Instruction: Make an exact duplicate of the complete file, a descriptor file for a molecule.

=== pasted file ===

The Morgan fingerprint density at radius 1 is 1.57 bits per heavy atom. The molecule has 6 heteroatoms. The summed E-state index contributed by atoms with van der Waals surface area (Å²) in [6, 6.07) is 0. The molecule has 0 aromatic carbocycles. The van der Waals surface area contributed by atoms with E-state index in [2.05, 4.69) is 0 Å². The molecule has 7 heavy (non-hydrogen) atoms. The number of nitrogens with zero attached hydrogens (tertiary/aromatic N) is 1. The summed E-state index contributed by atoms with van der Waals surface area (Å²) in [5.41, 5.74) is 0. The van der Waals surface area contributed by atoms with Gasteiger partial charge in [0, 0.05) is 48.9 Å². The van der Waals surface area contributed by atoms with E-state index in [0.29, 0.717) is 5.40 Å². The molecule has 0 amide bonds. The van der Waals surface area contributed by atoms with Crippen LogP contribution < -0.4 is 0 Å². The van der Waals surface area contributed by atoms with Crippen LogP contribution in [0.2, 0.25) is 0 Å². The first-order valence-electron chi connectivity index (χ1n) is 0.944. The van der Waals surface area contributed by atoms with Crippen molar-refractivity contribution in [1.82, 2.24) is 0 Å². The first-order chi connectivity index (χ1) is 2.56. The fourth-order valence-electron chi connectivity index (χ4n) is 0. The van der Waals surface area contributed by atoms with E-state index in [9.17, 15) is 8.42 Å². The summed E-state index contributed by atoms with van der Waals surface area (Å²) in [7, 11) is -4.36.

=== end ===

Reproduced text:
The Morgan fingerprint density at radius 1 is 1.57 bits per heavy atom. The molecule has 6 heteroatoms. The summed E-state index contributed by atoms with van der Waals surface area (Å²) in [6, 6.07) is 0. The molecule has 0 aromatic carbocycles. The van der Waals surface area contributed by atoms with E-state index in [2.05, 4.69) is 0 Å². The molecule has 7 heavy (non-hydrogen) atoms. The number of nitrogens with zero attached hydrogens (tertiary/aromatic N) is 1. The summed E-state index contributed by atoms with van der Waals surface area (Å²) in [5.41, 5.74) is 0. The van der Waals surface area contributed by atoms with Gasteiger partial charge in [0, 0.05) is 48.9 Å². The van der Waals surface area contributed by atoms with E-state index in [0.29, 0.717) is 5.40 Å². The molecule has 0 amide bonds. The van der Waals surface area contributed by atoms with Crippen LogP contribution < -0.4 is 0 Å². The van der Waals surface area contributed by atoms with Crippen LogP contribution in [0.2, 0.25) is 0 Å². The first-order valence-electron chi connectivity index (χ1n) is 0.944. The van der Waals surface area contributed by atoms with Crippen molar-refractivity contribution in [1.82, 2.24) is 0 Å². The first-order chi connectivity index (χ1) is 2.56. The fourth-order valence-electron chi connectivity index (χ4n) is 0. The van der Waals surface area contributed by atoms with E-state index in [9.17, 15) is 8.42 Å². The summed E-state index contributed by atoms with van der Waals surface area (Å²) in [7, 11) is -4.36.